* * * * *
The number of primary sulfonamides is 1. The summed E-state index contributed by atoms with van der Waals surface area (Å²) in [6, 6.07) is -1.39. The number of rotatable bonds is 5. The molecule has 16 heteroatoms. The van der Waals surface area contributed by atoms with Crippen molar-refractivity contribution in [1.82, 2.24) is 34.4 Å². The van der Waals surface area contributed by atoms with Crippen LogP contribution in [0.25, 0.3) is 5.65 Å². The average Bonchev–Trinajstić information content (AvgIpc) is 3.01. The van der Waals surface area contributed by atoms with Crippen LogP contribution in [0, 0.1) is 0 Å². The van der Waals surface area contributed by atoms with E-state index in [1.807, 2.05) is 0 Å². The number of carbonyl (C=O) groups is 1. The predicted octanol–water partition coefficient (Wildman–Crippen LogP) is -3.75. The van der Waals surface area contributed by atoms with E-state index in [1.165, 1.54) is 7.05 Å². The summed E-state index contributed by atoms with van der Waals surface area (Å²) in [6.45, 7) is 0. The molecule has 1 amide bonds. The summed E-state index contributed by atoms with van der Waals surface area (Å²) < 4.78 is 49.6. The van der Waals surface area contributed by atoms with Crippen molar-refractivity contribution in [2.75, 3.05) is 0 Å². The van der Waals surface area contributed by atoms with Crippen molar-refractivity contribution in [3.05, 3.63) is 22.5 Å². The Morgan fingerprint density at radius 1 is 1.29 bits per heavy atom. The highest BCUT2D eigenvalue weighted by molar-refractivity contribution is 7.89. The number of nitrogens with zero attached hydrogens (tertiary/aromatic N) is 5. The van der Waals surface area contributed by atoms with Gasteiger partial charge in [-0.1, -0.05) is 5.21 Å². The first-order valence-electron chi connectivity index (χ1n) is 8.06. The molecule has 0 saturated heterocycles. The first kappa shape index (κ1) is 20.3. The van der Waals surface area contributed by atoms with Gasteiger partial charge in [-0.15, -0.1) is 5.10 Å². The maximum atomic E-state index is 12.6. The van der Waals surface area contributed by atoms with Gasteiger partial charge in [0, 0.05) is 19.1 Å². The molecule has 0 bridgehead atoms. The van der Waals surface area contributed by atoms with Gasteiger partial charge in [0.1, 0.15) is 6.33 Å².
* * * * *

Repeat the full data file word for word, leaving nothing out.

The number of primary sulfonamides is 1. The summed E-state index contributed by atoms with van der Waals surface area (Å²) in [6, 6.07) is -1.39. The number of rotatable bonds is 5. The molecule has 16 heteroatoms. The van der Waals surface area contributed by atoms with Crippen molar-refractivity contribution in [1.82, 2.24) is 34.4 Å². The van der Waals surface area contributed by atoms with Crippen LogP contribution in [0.25, 0.3) is 5.65 Å². The average Bonchev–Trinajstić information content (AvgIpc) is 3.01. The van der Waals surface area contributed by atoms with Crippen LogP contribution in [0, 0.1) is 0 Å². The van der Waals surface area contributed by atoms with E-state index in [1.807, 2.05) is 0 Å². The number of carbonyl (C=O) groups is 1. The predicted octanol–water partition coefficient (Wildman–Crippen LogP) is -3.75. The van der Waals surface area contributed by atoms with E-state index in [1.165, 1.54) is 7.05 Å². The summed E-state index contributed by atoms with van der Waals surface area (Å²) in [6.45, 7) is 0. The molecule has 1 amide bonds. The summed E-state index contributed by atoms with van der Waals surface area (Å²) < 4.78 is 49.6. The van der Waals surface area contributed by atoms with Crippen molar-refractivity contribution in [2.75, 3.05) is 0 Å². The van der Waals surface area contributed by atoms with Crippen molar-refractivity contribution in [3.05, 3.63) is 22.5 Å². The Morgan fingerprint density at radius 1 is 1.29 bits per heavy atom. The highest BCUT2D eigenvalue weighted by molar-refractivity contribution is 7.89. The number of nitrogens with zero attached hydrogens (tertiary/aromatic N) is 5. The van der Waals surface area contributed by atoms with Gasteiger partial charge in [-0.1, -0.05) is 5.21 Å². The first-order valence-electron chi connectivity index (χ1n) is 8.06. The molecule has 0 saturated heterocycles. The first kappa shape index (κ1) is 20.3. The van der Waals surface area contributed by atoms with Gasteiger partial charge in [-0.15, -0.1) is 5.10 Å². The maximum atomic E-state index is 12.6. The van der Waals surface area contributed by atoms with Gasteiger partial charge in [0, 0.05) is 19.1 Å². The molecule has 0 bridgehead atoms. The van der Waals surface area contributed by atoms with Gasteiger partial charge in [0.1, 0.15) is 6.33 Å².